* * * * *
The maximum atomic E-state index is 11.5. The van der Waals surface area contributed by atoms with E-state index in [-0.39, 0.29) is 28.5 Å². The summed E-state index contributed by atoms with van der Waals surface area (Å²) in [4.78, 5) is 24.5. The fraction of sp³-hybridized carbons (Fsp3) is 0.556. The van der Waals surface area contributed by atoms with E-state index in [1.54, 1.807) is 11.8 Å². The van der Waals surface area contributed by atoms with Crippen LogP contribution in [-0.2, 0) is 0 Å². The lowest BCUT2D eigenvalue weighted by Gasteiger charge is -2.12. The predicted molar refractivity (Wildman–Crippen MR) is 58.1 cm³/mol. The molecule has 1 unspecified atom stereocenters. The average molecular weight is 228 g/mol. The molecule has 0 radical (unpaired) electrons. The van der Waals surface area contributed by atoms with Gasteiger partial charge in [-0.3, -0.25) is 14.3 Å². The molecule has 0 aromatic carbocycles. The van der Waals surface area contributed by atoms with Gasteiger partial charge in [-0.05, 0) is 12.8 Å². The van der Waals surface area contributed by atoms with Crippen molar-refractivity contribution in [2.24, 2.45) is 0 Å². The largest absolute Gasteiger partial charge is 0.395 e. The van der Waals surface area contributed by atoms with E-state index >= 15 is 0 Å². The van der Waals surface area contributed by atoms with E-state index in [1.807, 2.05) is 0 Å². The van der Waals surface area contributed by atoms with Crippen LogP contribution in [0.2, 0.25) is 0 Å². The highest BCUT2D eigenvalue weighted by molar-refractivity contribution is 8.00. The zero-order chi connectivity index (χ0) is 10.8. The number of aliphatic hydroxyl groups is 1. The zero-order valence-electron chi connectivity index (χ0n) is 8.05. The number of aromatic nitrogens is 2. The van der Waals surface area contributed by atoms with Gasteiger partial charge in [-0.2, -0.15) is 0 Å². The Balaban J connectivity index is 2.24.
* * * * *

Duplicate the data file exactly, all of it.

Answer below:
The maximum atomic E-state index is 11.5. The van der Waals surface area contributed by atoms with E-state index in [-0.39, 0.29) is 28.5 Å². The summed E-state index contributed by atoms with van der Waals surface area (Å²) in [4.78, 5) is 24.5. The fraction of sp³-hybridized carbons (Fsp3) is 0.556. The van der Waals surface area contributed by atoms with E-state index in [1.54, 1.807) is 11.8 Å². The van der Waals surface area contributed by atoms with Crippen LogP contribution in [-0.2, 0) is 0 Å². The lowest BCUT2D eigenvalue weighted by Gasteiger charge is -2.12. The predicted molar refractivity (Wildman–Crippen MR) is 58.1 cm³/mol. The molecule has 1 unspecified atom stereocenters. The average molecular weight is 228 g/mol. The molecule has 0 radical (unpaired) electrons. The van der Waals surface area contributed by atoms with Gasteiger partial charge in [-0.3, -0.25) is 14.3 Å². The molecule has 0 aromatic carbocycles. The van der Waals surface area contributed by atoms with Gasteiger partial charge in [-0.05, 0) is 12.8 Å². The van der Waals surface area contributed by atoms with Crippen molar-refractivity contribution in [2.24, 2.45) is 0 Å². The largest absolute Gasteiger partial charge is 0.395 e. The van der Waals surface area contributed by atoms with E-state index >= 15 is 0 Å². The van der Waals surface area contributed by atoms with E-state index in [1.807, 2.05) is 0 Å². The van der Waals surface area contributed by atoms with Crippen LogP contribution in [0.2, 0.25) is 0 Å². The highest BCUT2D eigenvalue weighted by molar-refractivity contribution is 8.00. The zero-order chi connectivity index (χ0) is 10.8. The number of aliphatic hydroxyl groups is 1. The zero-order valence-electron chi connectivity index (χ0n) is 8.05. The number of aromatic nitrogens is 2. The van der Waals surface area contributed by atoms with Gasteiger partial charge in [-0.2, -0.15) is 0 Å². The Balaban J connectivity index is 2.24.